Wednesday, August 30, 2006

The sibs

Empire of the Sun - J.G. Ballard

With the recent focus on Natascha Kampusch, the Austrian girl who was kidnapped and held prisoner for eight years, I have been thinking of the best book I know on the Stockholm syndrome: J.G. Ballard's Empire of the Sun. In my opinion, it is also the best novel in English about the Second World War and is tied with Penelope Fitzgerald's brilliant The Bookshop for the title of greatest book to lose the Booker Prize. Based on J.G. Ballard's own internment in a Japanese camp at age eleven, the novel is the story of James (Jim) Graham, the son of a British businessman living in Shanghai, who is seperated from his parents in the rush to escape the city after Pearl Harbor. Jim survives under Japanese occupation, in the city and Lunghua Camp & Airfield as well as on a death march back to Shanghai, and he turns desperation, the adaptability of youth, a love of aviation and a life-long eccentricity into identification with his captors.

Of course, Jim identifies with everybody; critics have frequently noted that the author's non-central characters in every one of his works seem to be dream-like reflections of the protagonist, always a Ballard stand-in. Before and after Empire of the Sun, Ballard was a science fiction writer who made "the alien planet is Earth" his motto, and in many ways I would be unsurprised to learn the novelist hatched out of an egg from a distant world. Jim/Ballard is one of the great oddball characters in modern literature: isolation and psychological trauma made flesh, he is a very dislikable boy who you somehow end up loving and admiring. He has two mentor foils, the clever thief Basie and Dr. Ransome, who is my favourite character of the book. The latter, like Jim, works both feverishly and emotionlessly to survive; he tutors Jim while slaving to save people long past saving, to bring hope to a community after he has lost his own. The portrait of the Japanese, with both their casual brutality and their fierce dignity, is fascinating. (For more reading on the subject of the kamikaze pilots, check out the last chapter of Ivan Morris's tragically out-of-print The Nobility of Failure: Tragic Heroes in the History of Japan.)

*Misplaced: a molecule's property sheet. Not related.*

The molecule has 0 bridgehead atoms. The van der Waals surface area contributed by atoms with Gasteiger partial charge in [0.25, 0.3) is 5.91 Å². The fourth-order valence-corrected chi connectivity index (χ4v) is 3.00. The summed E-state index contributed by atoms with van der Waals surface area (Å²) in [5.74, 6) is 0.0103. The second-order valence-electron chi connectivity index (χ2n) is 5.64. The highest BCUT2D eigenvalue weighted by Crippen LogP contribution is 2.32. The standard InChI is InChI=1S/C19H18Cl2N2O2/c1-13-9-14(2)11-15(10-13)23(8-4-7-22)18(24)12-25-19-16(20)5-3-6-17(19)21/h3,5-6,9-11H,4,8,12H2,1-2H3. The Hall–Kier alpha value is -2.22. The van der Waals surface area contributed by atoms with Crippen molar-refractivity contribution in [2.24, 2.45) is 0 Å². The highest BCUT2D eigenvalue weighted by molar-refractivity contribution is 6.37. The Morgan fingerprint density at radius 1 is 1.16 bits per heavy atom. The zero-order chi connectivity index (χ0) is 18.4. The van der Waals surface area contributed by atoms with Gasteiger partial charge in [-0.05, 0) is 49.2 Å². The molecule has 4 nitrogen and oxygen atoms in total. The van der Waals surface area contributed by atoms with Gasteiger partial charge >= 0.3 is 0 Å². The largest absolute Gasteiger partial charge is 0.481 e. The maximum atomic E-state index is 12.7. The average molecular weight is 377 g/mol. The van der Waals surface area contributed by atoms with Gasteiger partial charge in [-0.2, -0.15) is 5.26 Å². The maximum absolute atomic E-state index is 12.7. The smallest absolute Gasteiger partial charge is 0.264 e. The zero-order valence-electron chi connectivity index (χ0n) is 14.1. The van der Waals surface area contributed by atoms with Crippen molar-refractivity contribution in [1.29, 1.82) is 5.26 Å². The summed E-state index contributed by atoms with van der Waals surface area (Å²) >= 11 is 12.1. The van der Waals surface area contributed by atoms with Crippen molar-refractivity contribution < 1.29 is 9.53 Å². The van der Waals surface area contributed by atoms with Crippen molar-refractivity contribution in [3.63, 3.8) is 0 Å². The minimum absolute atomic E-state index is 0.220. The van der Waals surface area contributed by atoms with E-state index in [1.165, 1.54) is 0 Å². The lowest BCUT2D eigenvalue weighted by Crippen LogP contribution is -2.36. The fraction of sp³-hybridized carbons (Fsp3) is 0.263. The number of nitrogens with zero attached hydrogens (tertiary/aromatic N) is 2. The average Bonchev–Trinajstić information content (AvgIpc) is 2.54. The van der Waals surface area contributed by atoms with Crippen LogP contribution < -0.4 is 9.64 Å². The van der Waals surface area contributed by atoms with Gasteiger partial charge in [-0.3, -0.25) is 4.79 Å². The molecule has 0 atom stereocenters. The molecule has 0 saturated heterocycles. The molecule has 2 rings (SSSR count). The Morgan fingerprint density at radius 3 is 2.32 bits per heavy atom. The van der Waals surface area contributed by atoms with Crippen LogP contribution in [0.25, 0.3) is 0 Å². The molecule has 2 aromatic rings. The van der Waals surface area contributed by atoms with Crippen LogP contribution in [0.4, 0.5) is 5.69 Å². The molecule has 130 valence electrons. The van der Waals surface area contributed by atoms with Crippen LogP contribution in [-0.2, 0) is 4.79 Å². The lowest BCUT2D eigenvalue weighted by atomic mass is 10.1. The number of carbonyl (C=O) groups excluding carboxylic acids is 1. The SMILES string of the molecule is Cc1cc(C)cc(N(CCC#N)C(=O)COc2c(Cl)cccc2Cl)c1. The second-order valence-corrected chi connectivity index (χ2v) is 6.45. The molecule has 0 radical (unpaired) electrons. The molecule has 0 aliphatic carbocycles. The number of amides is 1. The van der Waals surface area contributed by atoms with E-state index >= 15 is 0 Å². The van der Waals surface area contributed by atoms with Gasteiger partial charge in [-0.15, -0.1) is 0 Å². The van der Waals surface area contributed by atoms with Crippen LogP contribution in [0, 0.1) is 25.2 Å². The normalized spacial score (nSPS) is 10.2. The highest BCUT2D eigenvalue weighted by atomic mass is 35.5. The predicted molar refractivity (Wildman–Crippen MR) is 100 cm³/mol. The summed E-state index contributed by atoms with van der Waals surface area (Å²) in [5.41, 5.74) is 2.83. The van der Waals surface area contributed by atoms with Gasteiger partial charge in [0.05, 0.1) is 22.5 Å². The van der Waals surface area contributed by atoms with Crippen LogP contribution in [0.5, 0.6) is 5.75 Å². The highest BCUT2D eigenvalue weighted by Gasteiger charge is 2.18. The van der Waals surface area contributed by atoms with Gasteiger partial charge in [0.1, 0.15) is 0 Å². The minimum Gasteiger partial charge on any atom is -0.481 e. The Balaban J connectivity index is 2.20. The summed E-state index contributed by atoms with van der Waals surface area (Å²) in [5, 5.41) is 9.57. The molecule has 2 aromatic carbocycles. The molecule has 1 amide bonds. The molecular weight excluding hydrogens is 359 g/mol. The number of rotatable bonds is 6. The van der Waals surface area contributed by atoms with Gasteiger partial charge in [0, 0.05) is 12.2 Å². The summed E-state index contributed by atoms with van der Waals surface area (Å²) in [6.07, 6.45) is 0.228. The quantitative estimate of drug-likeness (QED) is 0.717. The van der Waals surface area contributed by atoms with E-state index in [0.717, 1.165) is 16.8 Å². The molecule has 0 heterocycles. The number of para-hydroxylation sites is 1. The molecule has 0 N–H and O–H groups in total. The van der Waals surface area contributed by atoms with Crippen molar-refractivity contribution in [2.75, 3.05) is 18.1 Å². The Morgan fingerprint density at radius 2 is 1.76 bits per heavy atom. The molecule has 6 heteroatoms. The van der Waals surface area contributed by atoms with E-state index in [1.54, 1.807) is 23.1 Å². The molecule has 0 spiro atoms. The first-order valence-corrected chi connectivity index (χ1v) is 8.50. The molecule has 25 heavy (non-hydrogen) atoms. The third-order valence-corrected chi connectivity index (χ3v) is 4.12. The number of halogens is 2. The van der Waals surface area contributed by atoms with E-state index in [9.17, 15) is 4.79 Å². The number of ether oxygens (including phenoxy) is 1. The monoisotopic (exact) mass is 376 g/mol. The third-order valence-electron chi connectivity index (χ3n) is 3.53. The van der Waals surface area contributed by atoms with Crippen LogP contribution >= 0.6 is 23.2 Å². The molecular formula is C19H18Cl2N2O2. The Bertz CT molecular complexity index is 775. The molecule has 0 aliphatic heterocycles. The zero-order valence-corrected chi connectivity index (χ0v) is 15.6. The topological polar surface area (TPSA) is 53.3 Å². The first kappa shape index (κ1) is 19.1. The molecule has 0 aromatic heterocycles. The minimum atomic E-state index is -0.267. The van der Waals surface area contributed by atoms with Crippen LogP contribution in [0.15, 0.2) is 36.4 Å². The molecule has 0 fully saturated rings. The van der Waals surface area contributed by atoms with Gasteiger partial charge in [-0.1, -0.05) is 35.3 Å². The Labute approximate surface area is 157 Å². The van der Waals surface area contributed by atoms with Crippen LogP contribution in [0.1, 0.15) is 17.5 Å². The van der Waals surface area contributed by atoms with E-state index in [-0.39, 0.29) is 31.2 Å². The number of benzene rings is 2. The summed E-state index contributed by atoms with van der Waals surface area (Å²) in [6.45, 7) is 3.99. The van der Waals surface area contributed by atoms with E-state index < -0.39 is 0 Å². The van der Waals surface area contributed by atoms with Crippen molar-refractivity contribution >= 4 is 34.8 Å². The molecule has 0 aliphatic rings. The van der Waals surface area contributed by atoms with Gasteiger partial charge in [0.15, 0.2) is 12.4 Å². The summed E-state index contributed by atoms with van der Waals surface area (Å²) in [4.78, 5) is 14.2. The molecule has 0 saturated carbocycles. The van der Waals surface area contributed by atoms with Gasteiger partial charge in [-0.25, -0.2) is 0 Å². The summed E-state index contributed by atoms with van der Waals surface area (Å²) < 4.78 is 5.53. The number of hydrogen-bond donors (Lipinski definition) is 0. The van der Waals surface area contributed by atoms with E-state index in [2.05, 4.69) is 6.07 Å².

A word on the very underrated Spielberg film adaption: an excellent, beautiful and moving tribute, it demonstrates extremely well the problems of making a movie from a great book. Penned by Tom Stoppard, starring John Malkovich, Miranda Richardson and an absolutely astonishing thirteen-year-old Christian Bale, it was so mesmerizing that it somehow offended fans of the book by competing with their visual memory of the story. (The most memorable scenes of the movie are dialogue-free). I love the early shots of Bale as Jim, living a joyfully destructive few weeks in his abandonned home compound. Two of the marvelous later moments of both the book and the movie, however, seem just a little off in the latter, forced almost: when Jim sees the atomic bomb go off far to the east of Shanghai and when he tries to resurrect the dead Japanese boy in the paddies near the airfield. The problem is, how are you going to compete with this?: